Ed Gorman is a writer who should have a larger audience than he does. He is an author who has the ability to create characters that are not only believable, but also draw both the reader’s attention and sympathy. He probes the darkness without allowing his fiction to be devoured by it. His stories have a working-class voice and are laced with anger, disappointment, irony, and humor; and his latest novel Cavalry Man: Doom Weapon is no exception.
Doom Weapon is the third novel to feature Noah Ford. He is a recovering alcoholic Federal man who is as philosophical as a lawman can get—he sees pain and anguish, lonesomeness and sorrow, hatred and fear, where others see nothing more than criminals, thieves, and murderers. He is the Travis McGee of the old West—except he doesn’t have much luck with what McGee called the “wounded birds”—and when he’s on your trail there isn’t much you can do except bide your time and hope he doesn’t get a whiff.
In Cavalry Man: Doom Weapon Noah Ford is dispatched to find a missing agent—Arnold Grieves. Grieves has been missing for a few weeks and everyone back East is getting nervous. He has a pregnant wife and more importantly—as far as his boss is concerned—an open case that needs to be closed. When Noah hits Junction City, the last place Grieves was known to be, he doesn’t find much except a bunch of stories about Grieves hitting the bottle and bedding the local female population. It doesn’t help matters that people are dying violently all over town, and Noah is right at the center of it.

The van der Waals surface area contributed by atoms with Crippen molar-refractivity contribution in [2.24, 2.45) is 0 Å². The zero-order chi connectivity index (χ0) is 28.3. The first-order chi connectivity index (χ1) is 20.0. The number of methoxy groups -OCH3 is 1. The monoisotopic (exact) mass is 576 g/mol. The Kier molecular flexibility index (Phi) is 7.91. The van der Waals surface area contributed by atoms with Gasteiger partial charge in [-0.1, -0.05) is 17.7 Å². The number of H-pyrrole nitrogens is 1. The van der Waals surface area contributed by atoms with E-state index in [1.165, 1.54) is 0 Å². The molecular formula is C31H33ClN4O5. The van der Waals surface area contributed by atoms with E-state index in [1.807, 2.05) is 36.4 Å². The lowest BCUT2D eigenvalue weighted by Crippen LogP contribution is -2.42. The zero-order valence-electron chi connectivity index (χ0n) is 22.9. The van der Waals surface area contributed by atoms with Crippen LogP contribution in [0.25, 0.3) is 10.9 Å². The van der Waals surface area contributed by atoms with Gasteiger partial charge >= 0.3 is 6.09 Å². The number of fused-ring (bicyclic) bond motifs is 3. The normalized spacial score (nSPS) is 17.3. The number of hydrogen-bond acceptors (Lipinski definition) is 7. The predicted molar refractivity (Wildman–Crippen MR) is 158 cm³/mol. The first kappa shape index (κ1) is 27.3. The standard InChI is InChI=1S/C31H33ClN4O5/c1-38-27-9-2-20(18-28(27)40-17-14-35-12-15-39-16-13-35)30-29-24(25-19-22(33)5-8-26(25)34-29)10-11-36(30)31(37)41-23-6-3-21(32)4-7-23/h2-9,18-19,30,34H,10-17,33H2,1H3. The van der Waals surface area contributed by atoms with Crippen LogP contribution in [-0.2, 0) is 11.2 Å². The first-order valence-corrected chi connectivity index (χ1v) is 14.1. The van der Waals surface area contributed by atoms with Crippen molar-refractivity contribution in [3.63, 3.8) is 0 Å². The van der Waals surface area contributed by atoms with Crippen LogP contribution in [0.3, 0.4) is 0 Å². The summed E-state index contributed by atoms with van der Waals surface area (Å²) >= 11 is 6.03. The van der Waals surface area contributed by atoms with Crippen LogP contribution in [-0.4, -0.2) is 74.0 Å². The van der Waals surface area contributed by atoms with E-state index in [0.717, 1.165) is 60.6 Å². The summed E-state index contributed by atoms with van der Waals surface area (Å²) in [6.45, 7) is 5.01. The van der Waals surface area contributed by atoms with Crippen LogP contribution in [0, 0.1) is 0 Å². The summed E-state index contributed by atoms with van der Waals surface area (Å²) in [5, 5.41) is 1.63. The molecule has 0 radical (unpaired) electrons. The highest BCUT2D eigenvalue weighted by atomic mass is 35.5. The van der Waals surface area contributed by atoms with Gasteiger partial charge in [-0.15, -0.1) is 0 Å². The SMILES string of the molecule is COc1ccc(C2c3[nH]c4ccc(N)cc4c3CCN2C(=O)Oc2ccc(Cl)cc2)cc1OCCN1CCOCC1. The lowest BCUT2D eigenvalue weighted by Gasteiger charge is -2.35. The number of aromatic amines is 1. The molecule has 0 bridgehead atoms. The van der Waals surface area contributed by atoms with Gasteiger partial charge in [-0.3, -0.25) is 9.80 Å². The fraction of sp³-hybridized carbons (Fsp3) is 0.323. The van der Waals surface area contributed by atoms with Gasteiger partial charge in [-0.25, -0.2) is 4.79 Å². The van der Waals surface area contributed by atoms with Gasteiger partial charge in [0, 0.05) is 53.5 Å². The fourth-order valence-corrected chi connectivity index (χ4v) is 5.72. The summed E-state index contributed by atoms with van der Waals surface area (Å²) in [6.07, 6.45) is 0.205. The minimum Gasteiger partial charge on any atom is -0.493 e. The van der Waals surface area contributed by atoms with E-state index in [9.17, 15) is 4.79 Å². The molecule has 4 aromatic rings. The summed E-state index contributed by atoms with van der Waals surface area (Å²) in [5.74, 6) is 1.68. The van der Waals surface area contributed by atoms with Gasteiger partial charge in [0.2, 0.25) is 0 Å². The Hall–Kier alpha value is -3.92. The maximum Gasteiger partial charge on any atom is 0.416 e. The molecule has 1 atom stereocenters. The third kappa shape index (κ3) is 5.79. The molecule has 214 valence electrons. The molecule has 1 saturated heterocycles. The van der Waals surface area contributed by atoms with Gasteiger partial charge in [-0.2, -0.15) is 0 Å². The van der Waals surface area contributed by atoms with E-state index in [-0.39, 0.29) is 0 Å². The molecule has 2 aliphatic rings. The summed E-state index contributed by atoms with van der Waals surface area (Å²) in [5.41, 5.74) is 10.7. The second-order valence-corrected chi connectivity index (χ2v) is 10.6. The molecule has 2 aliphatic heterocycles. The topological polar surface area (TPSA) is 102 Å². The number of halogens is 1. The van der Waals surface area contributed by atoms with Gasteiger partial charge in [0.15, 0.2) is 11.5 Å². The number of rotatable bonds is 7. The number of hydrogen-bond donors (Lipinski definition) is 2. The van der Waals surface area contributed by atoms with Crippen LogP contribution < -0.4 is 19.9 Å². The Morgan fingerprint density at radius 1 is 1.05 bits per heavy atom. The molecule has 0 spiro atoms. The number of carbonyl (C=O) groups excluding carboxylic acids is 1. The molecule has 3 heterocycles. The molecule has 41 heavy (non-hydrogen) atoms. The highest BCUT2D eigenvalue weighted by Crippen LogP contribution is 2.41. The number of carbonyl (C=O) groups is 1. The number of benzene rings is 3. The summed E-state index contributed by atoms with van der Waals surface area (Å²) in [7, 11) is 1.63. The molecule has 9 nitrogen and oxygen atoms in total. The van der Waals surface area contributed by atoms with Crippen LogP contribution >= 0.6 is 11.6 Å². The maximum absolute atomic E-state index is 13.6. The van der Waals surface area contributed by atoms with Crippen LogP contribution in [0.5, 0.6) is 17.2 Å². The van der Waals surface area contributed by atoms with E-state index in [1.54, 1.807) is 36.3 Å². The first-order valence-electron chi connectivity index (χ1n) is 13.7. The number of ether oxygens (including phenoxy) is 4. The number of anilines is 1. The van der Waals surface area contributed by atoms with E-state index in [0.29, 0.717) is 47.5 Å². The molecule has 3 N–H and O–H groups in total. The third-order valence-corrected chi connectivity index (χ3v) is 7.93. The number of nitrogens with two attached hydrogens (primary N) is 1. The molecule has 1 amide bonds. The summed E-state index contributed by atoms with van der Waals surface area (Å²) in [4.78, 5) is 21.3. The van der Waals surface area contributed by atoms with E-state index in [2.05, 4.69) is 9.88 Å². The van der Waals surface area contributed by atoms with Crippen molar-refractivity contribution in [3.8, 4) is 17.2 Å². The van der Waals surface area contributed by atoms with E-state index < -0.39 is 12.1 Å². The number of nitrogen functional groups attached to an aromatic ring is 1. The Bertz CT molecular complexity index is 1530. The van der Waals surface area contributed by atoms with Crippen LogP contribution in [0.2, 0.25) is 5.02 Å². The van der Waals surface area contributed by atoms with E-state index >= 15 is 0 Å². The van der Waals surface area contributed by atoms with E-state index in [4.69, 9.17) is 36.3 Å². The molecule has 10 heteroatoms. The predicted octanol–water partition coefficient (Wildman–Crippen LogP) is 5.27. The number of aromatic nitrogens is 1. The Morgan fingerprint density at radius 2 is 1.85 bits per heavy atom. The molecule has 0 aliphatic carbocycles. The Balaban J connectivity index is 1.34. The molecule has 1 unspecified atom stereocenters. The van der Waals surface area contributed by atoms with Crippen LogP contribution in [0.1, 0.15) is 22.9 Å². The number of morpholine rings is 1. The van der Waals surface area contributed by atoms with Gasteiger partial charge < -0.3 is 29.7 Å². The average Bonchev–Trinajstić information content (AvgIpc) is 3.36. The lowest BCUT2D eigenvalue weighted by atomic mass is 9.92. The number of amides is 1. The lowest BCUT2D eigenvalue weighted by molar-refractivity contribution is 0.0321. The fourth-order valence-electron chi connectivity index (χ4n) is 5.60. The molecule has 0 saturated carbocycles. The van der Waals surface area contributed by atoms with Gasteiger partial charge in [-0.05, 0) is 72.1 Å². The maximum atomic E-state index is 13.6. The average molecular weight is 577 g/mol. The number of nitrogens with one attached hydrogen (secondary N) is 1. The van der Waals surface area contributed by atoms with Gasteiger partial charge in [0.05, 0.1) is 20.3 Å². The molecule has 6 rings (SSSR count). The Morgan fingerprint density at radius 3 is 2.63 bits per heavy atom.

Doom Weapon is a terrific novel. It is one-part western and one-part mystery. It has the feel of a hardboiled detective novel, but it is western to the core. Noah Ford is a likable protagonist who—when not being drugged or beaten-up—can compete with the best of them. He is tough enough to take on the bad guys, but also smart enough to know what he is doing, and why. Most of the time he doesn’t like what he is forced to do either.
If you enjoy a good western, a mystery, or just want a well-told and entertaining story, Cavalry Man: Doom Weapon is your ticket. Unfortunately the last page comes all too quickly, and if this is—as reported—the last Cavalry Man novel we’ll see from Mr. Gorman, you may want to slow down and savor it.